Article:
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COPYRIGHT, 1899,

BY

1. B. LIPPINCOTT COMPANY.

ELECTROTVPED AND PRINTED BY J. B. LIPPINCOTT COMPANY, PHILADELPHIA, U. S. A.

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PREFACE.

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That Arithmetic is both a science and an art is not only generally conceded, but emphatically affirmed. One, therefore, investigating the methods of instruction adopted in school-rooms would logically expect to find both aspects of the subject distinctly put in evidence. What is universally acknowledged and proclaimed as essential and vital to any true system of arithmetical education the investigator, however, would fail to find distinctly characterizing either the instructions given by the average teacher or the work required of the average pupil. What we mean is, that if he saw anything notable, he would see Art conspicuous in the foreground, while Science, if visible at all, sat mute far back. There might be seen, to be sure, remarkable skill displayed in many instances, and results brought forth with surprising facility; but, in it all, Science, that alone imparts life to action and informs the mind, would have little or no part.

The great error is that arithmetical exercises and problems are too frequently-nay, almost invariably—set up like so many ten-pins, to be knocked down by mechanical action, without any inquiry as to the underlying and fundamental principles upon which action is based. In a word, the schools, with little exception, are not making the best use of

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Arithmetic as an educational force by ignoring the fact that it has principles to be explained, induction and analysis to explain them, and a philosophical reason for every step necessary to be taken.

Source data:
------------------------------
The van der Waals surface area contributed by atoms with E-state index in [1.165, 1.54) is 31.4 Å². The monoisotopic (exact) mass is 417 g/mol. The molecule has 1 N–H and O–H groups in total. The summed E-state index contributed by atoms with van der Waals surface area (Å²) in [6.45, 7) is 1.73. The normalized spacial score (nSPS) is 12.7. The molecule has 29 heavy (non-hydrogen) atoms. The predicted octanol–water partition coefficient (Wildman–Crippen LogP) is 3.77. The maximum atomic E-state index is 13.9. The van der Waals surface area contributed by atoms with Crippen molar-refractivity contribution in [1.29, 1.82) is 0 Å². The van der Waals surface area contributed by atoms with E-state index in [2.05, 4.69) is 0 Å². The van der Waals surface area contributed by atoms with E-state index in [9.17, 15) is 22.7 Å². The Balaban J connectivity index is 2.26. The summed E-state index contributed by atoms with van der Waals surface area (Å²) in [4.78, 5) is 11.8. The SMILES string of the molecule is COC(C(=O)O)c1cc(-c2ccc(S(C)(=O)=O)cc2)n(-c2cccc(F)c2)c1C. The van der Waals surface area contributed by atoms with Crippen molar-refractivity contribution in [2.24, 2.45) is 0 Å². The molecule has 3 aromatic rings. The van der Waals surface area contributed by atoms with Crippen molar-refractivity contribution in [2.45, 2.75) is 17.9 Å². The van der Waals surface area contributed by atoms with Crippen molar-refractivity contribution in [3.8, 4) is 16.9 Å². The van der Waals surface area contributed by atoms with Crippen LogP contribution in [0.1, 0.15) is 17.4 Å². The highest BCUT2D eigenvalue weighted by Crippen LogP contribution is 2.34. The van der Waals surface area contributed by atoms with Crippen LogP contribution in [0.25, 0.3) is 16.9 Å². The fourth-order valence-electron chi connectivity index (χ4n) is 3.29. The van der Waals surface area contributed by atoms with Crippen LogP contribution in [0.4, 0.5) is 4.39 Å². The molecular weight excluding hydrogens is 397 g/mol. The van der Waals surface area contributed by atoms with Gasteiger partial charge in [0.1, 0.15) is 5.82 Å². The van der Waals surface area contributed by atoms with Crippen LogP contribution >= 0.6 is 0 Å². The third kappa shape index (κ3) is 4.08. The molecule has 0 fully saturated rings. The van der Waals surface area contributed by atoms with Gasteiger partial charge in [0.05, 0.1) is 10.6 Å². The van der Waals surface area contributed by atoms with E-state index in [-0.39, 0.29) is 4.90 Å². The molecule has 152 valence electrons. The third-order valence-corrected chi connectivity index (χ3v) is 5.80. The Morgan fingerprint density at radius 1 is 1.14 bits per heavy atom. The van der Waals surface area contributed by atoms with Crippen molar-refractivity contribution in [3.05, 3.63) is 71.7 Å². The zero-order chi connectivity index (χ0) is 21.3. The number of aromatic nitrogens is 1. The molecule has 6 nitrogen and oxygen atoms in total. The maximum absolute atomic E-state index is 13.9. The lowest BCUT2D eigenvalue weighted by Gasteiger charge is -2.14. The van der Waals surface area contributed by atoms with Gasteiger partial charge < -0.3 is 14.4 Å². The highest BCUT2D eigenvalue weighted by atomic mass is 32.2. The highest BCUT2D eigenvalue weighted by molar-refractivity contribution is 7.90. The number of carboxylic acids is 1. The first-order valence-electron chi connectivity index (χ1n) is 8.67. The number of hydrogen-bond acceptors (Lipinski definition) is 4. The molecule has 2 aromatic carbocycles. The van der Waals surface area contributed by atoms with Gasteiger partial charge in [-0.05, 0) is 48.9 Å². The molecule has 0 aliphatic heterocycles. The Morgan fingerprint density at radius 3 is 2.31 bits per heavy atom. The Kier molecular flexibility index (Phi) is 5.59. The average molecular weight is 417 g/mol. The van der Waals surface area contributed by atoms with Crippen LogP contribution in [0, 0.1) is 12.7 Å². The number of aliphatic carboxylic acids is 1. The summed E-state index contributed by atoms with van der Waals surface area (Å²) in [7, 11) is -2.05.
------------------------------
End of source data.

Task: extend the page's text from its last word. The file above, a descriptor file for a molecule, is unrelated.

The text-books used may sometimes be seriously at fault, want of time may be an impediment, and other hindrances may be numerous; but the live and intelligent teacher will find in the least scientific treatise food for quickening thought and moulding the mental state. It must be admitted, however, that the teacher, in the conscientious performance of his duty, has a difficult environment, and needs all the help that text-books can furnish him.

The book that we now introduce to the public we have aimed to make what it assumes to be,-a Practical Arithmetic; -practical, not so much by devising short processes and labor-saving schemes as by laying a scientific foundation to be studied and mastered as the essential preliminary to the intelligent and skilful use of any device of mere art ; practical, therefore, as a teacher's true assistant, bringing to his hand a full supply of definitions, inductive steps, illustrations, principles, analyses, syntheses, processes, rules, and suggestions, needful to him in his high vocation,-a vocation that is highest when most devoted to “bright-eyed Science," and lowest when it rests content with the pretentious and empty forms of mere mechanic art.”

The text-book, even in its best estate, replete with science and art-full, can have little philosophical efficiency except when intelligently used as a means to an end. In the schoolroom, where a book is expected to promote the high aims of education, the intelligent use of it must begin, if it begins at all, with the teacher; for it is he alone whose very office it is, through voice and action, to stir into quickening force the words of the text, that otherwise may fall as good seed upon sterile ground. Every teacher ought to know—what every pupil soon learns—that “to hear illustrations and explanations from living lips is a different thing from struggling through them on the printed page.” Every page is to be learned, however,-mastered,—and made emphatically the pupil's own; and, as a suggestion pertinent here, we quote the philosophic words of John Locke: “The great art to learn much is to undertake a little at a time.

The author would gladly express his thanks to all who in any way made contributions of help. To one friend, whose devotion to the work never faltered, he acknowledges lasting obligation.

J. M. R.

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